487; cabala [Hebrew: traditional lore], mystical Jewish system of interpretation of the Scriptures. Cabala is based on the belief that every word, letter, number, and even accent of the Scriptures contains mysteries. Cabalistic signs and writings are used as amulets and in magical practices. Cabala has two principal written sources. The first, Sefer Yezira, probably written in the 3rd century, is a series of monologues supposedly delivered by the patriarch Abraham. The second, Zohar, is a mystical commentary on the Pentateuch written by Moses de Leon (13th cent.) but attributed to Simon ben Yohai, a great scholar of the 2nd cent. The movement appears to have arisen in 11th-cent. France and spread, most notably to Spain. After the expulsion of the Jews from Spain in 1492, cabala became messianic in emphasis, especially as developed by Isaac Luria. This form of cabala had many adherents, including the pseudo-Messiah Sabbatai Zevi. It was also a major influence in the development of 18th-century Hasidism; 523; Kabbalistick Colossus, 685; 721; Wikipedia entry
88; desert region in Africa, situated in southwest Botswana, southeast Südwest and northernmost South Africa. Though called a desert, it is almost entirely covered with grass and woodland, except in Südwest where it is bare sand.
112; the Hindu goddess Kali is the wife of Siva and goddess of death and destruction
544; Zhang's discipline "places the Dragon of the land above all else"
633; wife of Thorfinn (see below)
633; child of Thorfinn & Gudrid (see below)
633; "settlement at Hop"; Icelandic trader who led the first known pre-Columbian attempt by Europeans to settle in North America. On a trading trip to Greenland in the first years of the 11th century, he met and married Gudrid, the widowed sister-in-law of Leif Ericson. Soon afterward he led a large group--different sources mention 65-160 people--of colonists to Vinland, which had been previously explored by Leif, with the aim of permanent settlement. The hostility of local Native Americans, however, drove the settlers out after a stay of three years. During that time Gudrid gave birth to a son, who was named Snorri, the first white child known to have been born in America. Thorfinn subsequently settled at his family estate in northern Iceland. After his death, the date of which is unknown, Gudrid went on a pilgrimage to Rome and then became a nun in Iceland.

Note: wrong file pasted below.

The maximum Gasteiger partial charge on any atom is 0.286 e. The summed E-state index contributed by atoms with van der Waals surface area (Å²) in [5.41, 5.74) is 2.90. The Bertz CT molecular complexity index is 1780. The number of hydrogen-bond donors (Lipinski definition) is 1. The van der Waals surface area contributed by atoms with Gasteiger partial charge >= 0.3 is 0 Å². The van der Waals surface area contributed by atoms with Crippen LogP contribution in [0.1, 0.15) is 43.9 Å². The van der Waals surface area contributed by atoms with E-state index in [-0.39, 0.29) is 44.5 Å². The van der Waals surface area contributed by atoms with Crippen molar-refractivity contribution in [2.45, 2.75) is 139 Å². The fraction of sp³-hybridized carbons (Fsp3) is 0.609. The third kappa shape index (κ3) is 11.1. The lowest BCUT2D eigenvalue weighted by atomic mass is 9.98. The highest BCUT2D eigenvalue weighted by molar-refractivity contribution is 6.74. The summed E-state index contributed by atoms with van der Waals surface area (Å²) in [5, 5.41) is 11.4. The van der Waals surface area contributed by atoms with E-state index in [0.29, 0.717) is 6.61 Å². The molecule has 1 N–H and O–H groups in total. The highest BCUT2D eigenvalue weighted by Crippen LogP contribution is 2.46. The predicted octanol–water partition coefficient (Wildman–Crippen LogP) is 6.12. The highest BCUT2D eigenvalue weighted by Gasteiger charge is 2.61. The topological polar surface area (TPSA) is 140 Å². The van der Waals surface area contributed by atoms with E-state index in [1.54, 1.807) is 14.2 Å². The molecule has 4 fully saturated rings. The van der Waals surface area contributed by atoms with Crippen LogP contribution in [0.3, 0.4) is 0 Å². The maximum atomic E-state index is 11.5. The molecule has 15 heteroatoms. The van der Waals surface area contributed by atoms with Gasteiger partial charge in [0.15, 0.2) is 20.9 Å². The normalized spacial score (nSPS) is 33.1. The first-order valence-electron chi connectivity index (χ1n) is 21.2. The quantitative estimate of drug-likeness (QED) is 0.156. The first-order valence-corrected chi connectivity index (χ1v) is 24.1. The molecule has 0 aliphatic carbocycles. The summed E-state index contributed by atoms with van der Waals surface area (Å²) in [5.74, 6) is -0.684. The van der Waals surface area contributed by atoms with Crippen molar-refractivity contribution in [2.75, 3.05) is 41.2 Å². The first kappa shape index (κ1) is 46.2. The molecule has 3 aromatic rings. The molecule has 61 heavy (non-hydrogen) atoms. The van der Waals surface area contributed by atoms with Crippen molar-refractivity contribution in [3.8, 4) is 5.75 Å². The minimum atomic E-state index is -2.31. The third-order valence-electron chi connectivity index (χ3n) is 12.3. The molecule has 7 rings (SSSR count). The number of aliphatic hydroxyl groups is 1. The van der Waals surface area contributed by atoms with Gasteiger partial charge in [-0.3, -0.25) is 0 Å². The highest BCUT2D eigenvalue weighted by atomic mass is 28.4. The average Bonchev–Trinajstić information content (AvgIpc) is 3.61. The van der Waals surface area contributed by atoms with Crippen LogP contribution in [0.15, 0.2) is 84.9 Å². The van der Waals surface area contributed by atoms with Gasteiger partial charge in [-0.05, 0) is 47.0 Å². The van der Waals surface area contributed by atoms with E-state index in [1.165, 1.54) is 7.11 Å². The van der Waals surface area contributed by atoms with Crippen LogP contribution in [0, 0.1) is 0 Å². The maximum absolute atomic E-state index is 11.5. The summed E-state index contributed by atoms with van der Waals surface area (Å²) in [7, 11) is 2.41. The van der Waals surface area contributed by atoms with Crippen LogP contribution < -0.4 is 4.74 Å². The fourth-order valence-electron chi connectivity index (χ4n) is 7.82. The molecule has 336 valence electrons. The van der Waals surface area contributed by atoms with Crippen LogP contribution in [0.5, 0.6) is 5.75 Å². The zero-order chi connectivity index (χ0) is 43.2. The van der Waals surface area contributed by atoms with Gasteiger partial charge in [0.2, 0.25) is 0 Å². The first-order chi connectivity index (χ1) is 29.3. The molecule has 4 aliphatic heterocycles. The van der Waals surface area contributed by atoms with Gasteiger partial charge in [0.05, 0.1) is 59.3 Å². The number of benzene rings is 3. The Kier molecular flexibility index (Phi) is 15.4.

The story that Stig tells Mrs. Eggslap about the first American murder at the beginning of chapter 66 is straight out of The Greenlanders' Saga, the story of the Norse settlement of Vinland, written down in the 12th century [source: Gwyn Jones, The Norse Atlantic Saga].
279; traditional Yiddish dish comprised primarily of onions, bulgher wheat and noodes; The Recipe
619; Greek: "kastor" = "beaver"; the combination of a human being and a beaver
620 Greek: "kastor" = "beaver"; changing into a beaver
242; barge used on the Tyne to carry coal
565; of the H.M.S. Coventry
17; 94; 98; 162; 631
540; Hungarian for "little cabbage"
27; 'twould be named after the famous Scottish pirate, Captain Kidd (c.1645-1701) who preyed upon merchant ships in the Indian Ocean from 1697. He sailed to Boston and surrendered on promise of a pardon, but was sent to London, where he was convicted and hanged.
113; variant of "Kiddie" = a young criminal or other person who assumes a flashy manner and style of dress
614; veteran of Braddock's defeat; brothers, 630
44; Louie XV (1710-74) was king of France from 1705 (5 years old!)
576; "people of the"
352; "trans-Elemental Uncle Toby" and Lord of the Inn by Octarara Creek, who studies the flow of water across his land, 364
353; town in Pennsylvania, near present-day Allentown